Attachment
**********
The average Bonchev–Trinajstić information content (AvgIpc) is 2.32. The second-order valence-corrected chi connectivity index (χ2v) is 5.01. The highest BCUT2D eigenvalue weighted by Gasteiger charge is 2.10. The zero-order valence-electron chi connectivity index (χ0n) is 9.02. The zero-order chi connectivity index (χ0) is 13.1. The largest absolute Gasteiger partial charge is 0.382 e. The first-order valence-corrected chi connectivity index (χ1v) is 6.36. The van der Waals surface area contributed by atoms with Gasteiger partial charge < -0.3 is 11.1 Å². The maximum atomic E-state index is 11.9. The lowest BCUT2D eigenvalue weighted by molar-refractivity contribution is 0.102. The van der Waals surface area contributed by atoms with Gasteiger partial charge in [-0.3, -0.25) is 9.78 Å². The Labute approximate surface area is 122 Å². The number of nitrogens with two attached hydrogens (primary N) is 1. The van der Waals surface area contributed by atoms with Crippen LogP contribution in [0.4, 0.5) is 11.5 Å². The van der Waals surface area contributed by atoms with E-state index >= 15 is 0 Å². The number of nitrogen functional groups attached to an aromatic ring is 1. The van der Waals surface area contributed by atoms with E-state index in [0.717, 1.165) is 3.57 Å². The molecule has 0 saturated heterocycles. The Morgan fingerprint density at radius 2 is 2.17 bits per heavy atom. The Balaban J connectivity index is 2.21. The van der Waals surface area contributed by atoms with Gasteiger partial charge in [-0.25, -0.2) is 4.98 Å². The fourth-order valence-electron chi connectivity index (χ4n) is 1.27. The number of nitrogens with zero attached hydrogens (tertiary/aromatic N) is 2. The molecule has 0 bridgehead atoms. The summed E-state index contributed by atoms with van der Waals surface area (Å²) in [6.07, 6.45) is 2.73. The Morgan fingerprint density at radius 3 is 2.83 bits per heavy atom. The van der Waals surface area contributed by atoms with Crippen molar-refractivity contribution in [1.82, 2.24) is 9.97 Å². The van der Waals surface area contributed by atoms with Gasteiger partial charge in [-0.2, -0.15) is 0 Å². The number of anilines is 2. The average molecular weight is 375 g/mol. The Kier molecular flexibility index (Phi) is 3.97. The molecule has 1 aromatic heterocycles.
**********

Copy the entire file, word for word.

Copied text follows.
The average Bonchev–Trinajstić information content (AvgIpc) is 2.32. The second-order valence-corrected chi connectivity index (χ2v) is 5.01. The highest BCUT2D eigenvalue weighted by Gasteiger charge is 2.10. The zero-order valence-electron chi connectivity index (χ0n) is 9.02. The zero-order chi connectivity index (χ0) is 13.1. The largest absolute Gasteiger partial charge is 0.382 e. The first-order valence-corrected chi connectivity index (χ1v) is 6.36. The van der Waals surface area contributed by atoms with Gasteiger partial charge < -0.3 is 11.1 Å². The maximum atomic E-state index is 11.9. The lowest BCUT2D eigenvalue weighted by molar-refractivity contribution is 0.102. The van der Waals surface area contributed by atoms with Gasteiger partial charge in [-0.3, -0.25) is 9.78 Å². The Labute approximate surface area is 122 Å². The number of nitrogens with two attached hydrogens (primary N) is 1. The van der Waals surface area contributed by atoms with Crippen LogP contribution in [0.4, 0.5) is 11.5 Å². The van der Waals surface area contributed by atoms with E-state index >= 15 is 0 Å². The number of nitrogen functional groups attached to an aromatic ring is 1. The van der Waals surface area contributed by atoms with E-state index in [0.717, 1.165) is 3.57 Å². The molecule has 0 saturated heterocycles. The Morgan fingerprint density at radius 2 is 2.17 bits per heavy atom. The Balaban J connectivity index is 2.21. The van der Waals surface area contributed by atoms with Gasteiger partial charge in [-0.25, -0.2) is 4.98 Å². The fourth-order valence-electron chi connectivity index (χ4n) is 1.27. The number of nitrogens with zero attached hydrogens (tertiary/aromatic N) is 2. The molecule has 0 bridgehead atoms. The summed E-state index contributed by atoms with van der Waals surface area (Å²) in [6.07, 6.45) is 2.73. The Morgan fingerprint density at radius 3 is 2.83 bits per heavy atom. The van der Waals surface area contributed by atoms with Crippen molar-refractivity contribution in [1.82, 2.24) is 9.97 Å². The van der Waals surface area contributed by atoms with Gasteiger partial charge in [-0.2, -0.15) is 0 Å². The number of anilines is 2. The average molecular weight is 375 g/mol. The Kier molecular flexibility index (Phi) is 3.97. The molecule has 1 aromatic heterocycles.